Scouts in Civilization VI do not gain xp exclusively from combat anymore. They can now gain xp from exploring. Scouts gain xp when they uncover natural wonders, enter tribal villages, or meet new city states or civilizations. The first two promotions available for scouts allow that scout faster movement on hills or faster movement through forests/jungles. Take the promo that corresponds to the terrain that your scout seems to be encountering the most, and then focus your scout on moving through that type of terrain for its future exploration.
Taking a promotion heals the unit and ends its turn.
Taking a promotion now counts as an action for the unit, and so it requires that the unit have at least one remaining movement point, and it ends the unit's turn. They'll also heal your unit 50 HP (no more "insta-heal" promotion). Fortunately, you can save your promotions for later if you don't want to use it right away, but doing so prevents the unit from gaining additional xp until the promotion is spent. Since taking the promotion requires an action instead of the whole turn, you can possibly sneak in an extra move or two before taking the promotion. Hopefully, doing so doesn't uncover another natural wonder or something else that will provide a large chunk of xp that gets wasted because you haven't taken a promotion yet.
Your scouts are generally strong enough to withstand a couple attacks from barbarians, but you should try to avoid contact with barbarians whenever possible. If you see a village on the other side of an encampment, it might be better to send your scout somewhere else. You can send a small detachment of military to the encampment to clear it and claim the village later. But if you think you can sneak past unscathed, then go for it, especially if you already have promotions that will allow you to quickly traverse rough terrain and escape from barbarian pursuit.
Defending from barbarians
Barbarians in Civilization VI are much more disruptive than they were in Civilization V. The reason for this is that their behavior has been changed. In Civ VI, barbarians are more aggressive about attacking cities early in the game. They are scripted to send out scouts to explore the map and uncover the locations of cities. If a scout finds a city (you'll hear an audio cue if a barbarian scout finds one of your cities), it will return to an encampment. If it arrives at the encampment, it will "tell" the barbarians within where that city is, and the encampment will spawn a sizable raiding party to attack the city. If left unchecked, this can be extremely disruptive. These barbs will kill your units, capture your civilians, and pillage your improvements and districts. On the highest difficulties, barbarians can even capture and raze your cities!
Keep your starting warrior close. If you see a barbarian scout near your city [LEFT],
you'll need to kill it or be prepared for an imminent barbarian attack [RIGHT].
It isn't just the fact that they'll come at your cities in large numbers that causes problems. One other rule change from Civ V is that cities can no longer automatically bombard enemies. In order to bombard an enemy from a city, you must first research Masonry, and then construct a Wall around the city. Until then, your city has no way to counter attack invading barbarians.
This is why I recommend keeping your starting warrior relatively close to your capital. He'll be available to either kill a barbarian scout that finds your city, or to force the scout away and prevent it from finding your city to begin with. In a worst case scenario, that warrior will be there to help defend the city from a horde that the scout sends your way. But even with that starting warrior, you'll still need backup. Don't neglect building a few extra military units early - at least another warrior and a slinger or two.
If you are unable to stop the scout, then be prepared for a fight. It's more important in Civ VI to build up a sizeable army early in the game, since the barbarians pose much more of a legitimate threat to your expansion. If they pillage your improvements or districts, you'll need to invest in new builders to repair the damage. If the barbarians come for you, you'll want an army of 4-6 units waiting to fight them back. That should include two or three warriors (or spearmen if you have them) and at least one or two archers. Slingers can do in a pinch, but their measly range and weak strength means they don't stand up to punishment. The extra range of the archers makes them much more useful, and you should target researching archery very early if barbarians become a problem.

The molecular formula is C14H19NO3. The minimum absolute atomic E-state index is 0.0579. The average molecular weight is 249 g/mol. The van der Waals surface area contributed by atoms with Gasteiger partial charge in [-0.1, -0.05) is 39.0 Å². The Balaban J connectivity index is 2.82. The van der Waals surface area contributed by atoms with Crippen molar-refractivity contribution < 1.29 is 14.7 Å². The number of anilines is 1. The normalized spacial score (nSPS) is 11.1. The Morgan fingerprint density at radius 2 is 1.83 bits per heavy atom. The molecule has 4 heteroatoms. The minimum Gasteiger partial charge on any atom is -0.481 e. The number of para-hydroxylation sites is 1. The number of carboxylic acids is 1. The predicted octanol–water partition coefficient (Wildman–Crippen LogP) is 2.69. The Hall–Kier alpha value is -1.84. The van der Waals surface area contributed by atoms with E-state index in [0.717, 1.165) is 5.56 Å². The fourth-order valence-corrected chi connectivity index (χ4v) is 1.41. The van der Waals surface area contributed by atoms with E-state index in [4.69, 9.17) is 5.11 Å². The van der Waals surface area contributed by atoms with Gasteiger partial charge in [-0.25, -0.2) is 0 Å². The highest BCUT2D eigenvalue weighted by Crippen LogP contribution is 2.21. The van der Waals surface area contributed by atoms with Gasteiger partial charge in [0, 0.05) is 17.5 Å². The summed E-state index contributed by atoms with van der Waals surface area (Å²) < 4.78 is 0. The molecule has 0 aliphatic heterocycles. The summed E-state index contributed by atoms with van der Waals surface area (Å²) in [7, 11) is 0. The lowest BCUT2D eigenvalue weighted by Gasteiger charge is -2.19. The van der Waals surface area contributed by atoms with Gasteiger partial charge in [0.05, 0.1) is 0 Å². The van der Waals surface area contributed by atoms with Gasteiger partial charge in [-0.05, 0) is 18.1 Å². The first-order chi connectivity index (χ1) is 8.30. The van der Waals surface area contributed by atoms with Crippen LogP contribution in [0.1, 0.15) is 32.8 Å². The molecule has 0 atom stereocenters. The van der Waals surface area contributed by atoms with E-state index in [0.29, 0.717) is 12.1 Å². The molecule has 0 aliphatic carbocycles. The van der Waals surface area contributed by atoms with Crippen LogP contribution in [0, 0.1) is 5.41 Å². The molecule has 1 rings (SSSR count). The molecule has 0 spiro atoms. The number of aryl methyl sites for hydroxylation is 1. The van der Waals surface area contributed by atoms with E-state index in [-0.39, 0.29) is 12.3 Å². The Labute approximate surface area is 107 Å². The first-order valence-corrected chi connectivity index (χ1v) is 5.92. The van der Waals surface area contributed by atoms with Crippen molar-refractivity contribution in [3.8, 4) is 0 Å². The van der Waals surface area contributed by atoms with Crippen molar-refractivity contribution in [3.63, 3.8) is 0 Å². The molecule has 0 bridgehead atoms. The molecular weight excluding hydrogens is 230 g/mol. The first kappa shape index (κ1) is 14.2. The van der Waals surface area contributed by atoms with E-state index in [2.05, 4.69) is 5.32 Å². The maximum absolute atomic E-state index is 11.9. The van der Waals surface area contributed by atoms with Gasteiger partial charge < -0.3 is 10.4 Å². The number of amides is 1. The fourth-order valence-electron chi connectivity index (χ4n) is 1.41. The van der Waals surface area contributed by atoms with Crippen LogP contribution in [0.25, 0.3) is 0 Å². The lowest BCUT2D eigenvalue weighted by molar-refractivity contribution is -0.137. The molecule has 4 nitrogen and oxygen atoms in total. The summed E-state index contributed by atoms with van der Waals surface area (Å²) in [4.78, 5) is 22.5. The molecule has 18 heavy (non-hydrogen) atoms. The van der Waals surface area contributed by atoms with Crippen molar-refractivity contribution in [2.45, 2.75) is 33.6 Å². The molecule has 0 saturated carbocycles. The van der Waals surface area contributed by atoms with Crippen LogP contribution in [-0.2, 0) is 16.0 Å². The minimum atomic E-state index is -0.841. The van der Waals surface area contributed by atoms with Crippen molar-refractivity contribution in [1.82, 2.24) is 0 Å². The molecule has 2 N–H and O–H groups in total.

Early unique units like the Sumerian War Cart
are great for battling barbarians.
Some civs have very early unique units that also make excellent anti-barbarian task forces. The Sumerian War Cart is available form the start of the game and has melee strength on par with classical swordsmen! Its three movement points also means that it can pursue barbarian scouts more effectively than an army of warriors or slingers. The Egyptian Maryannu Chariot Archer is also a very potent unit on both defense and offense. It's fast, powerful, and has a ranged attack. It's a bit more expensive and has a tech prerequisite, so it's not as easy to build as the War Cart. But if you can get one or two out in the field, it can make mince meat of barbarians.
If you don't have access to such unique units, then you should invest in Heavy Chariots early. Chariots do not require horses to build, they're faster and stronger than warriors (in open terrain), and can be used to chase down barbarian scouts. If barbarians are proving to be a threat, then you should also prioritize the Military Tradition civic. Researching it will automatically grant flanking bonuses to your units (no policy needed!). This will allow you to deal more damage by surrounding enemy units. In open terrain, the extra mobility of Heavy Chariots will allow you to more easily surround your enemies and attain flanking bonuses.
Hopefully, this will allow you to fend off barbarian attacks. Be especially cautious of barbarian mounted units. A horde of warriors and slingers is not difficult to deal with as long as you have a handful of troops to defend you. But if the barbarians show up with several horsemen and horse archers, you can be in serious trouble, especially if you don't have spearmen out in the field.
A horde of barbarian horse units can be daunting, but Heavy Chariots and flanking bonuses will help overcome them.
Scythia's ability to heal after killing an enemy unit also allows them to defend with fewer units.
I hope that these strategy suggestions help you to get off to a good start in your next Civ VI campaign. Happy Civ-ing! And I hope to see you back again when I release my full review of the game and post some civilization-specific strategy guides!